The exact origin of Kolaczki is somewhat elusive, as they have been part of Polish culinary tradition for centuries. The name “Kolaczki” is derived from the Polish word “kołacz,” which refers to a round, flat cake or pastry. It is believed that Kolaczki have their roots in medieval Poland, where they were prepared as festive treats for special occasions and celebrations.
Originally, Kolaczki were made with a yeasted dough filled with sweet ingredients such as dried fruits, nuts, or honey. The dough was often shaped into intricate and decorative designs, reflecting the artistic skills of the bakers. Over time, the recipe evolved, and the yeasted dough was replaced with a more tender and delicate pastry dough, similar to a shortbread or cream cheese dough.
The fillings used in Kolaczki vary, ranging from fruit preserves such as raspberry, apricot, or prune to sweet cheese, poppy seed, or even chocolate. Each filling adds its own unique flavor and texture to the pastry, creating a delightful assortment of taste combinations.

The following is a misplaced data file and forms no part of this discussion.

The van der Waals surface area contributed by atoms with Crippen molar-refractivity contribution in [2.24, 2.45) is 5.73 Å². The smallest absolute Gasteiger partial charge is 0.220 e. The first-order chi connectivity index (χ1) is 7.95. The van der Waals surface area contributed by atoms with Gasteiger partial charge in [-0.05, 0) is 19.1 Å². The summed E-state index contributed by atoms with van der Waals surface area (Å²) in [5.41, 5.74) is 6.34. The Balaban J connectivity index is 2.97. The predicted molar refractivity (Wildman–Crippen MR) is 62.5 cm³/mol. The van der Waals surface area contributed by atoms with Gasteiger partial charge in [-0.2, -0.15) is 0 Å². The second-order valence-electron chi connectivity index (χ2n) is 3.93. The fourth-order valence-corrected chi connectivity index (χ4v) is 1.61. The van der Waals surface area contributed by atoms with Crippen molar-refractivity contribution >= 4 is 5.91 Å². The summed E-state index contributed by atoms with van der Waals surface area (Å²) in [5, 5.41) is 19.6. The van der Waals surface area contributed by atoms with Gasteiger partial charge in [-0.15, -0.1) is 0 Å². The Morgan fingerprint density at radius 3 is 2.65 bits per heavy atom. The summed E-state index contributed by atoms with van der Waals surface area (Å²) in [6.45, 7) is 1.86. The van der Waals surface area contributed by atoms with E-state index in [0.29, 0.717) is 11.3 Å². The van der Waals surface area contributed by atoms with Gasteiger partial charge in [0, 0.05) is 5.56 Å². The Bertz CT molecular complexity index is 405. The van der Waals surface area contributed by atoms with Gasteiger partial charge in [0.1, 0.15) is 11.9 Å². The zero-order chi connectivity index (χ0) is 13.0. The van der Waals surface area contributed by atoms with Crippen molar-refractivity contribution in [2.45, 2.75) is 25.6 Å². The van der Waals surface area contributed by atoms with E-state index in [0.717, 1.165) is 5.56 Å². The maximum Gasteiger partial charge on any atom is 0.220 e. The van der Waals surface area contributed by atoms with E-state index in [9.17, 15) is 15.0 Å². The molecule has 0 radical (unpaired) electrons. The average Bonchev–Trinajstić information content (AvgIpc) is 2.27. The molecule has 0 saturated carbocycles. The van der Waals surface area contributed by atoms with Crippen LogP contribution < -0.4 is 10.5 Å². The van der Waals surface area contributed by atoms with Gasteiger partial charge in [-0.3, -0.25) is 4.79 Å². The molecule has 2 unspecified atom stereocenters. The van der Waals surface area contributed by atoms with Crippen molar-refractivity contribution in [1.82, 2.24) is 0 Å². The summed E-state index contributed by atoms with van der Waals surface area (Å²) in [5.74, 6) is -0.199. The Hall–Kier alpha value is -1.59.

Polish Kolaczki are cherished for their tender, melt-in-your-mouth texture and the harmonious balance of sweet pastry and flavorful fillings. They are often enjoyed with a cup of tea or coffee and are perfect for sharing with family and friends during festive gatherings or as a simple indulgence.
Polish Kolaczki cookies
- 2 cups all-purpose flour
- 1/2 teaspoon salt
- 1 cup unsalted butter softened
- 8 ounces cream cheese softened
- 1/2 cup powdered sugar
- 1 teaspoon vanilla extract
- 4 tbsp Your favorite fruit preserves or pie filling such as raspberry, apricot, or prune
- Powdered sugar for dusting
- In a medium bowl, whisk together the flour and salt. Set aside.2 cups all-purpose flour, 1/2 teaspoon salt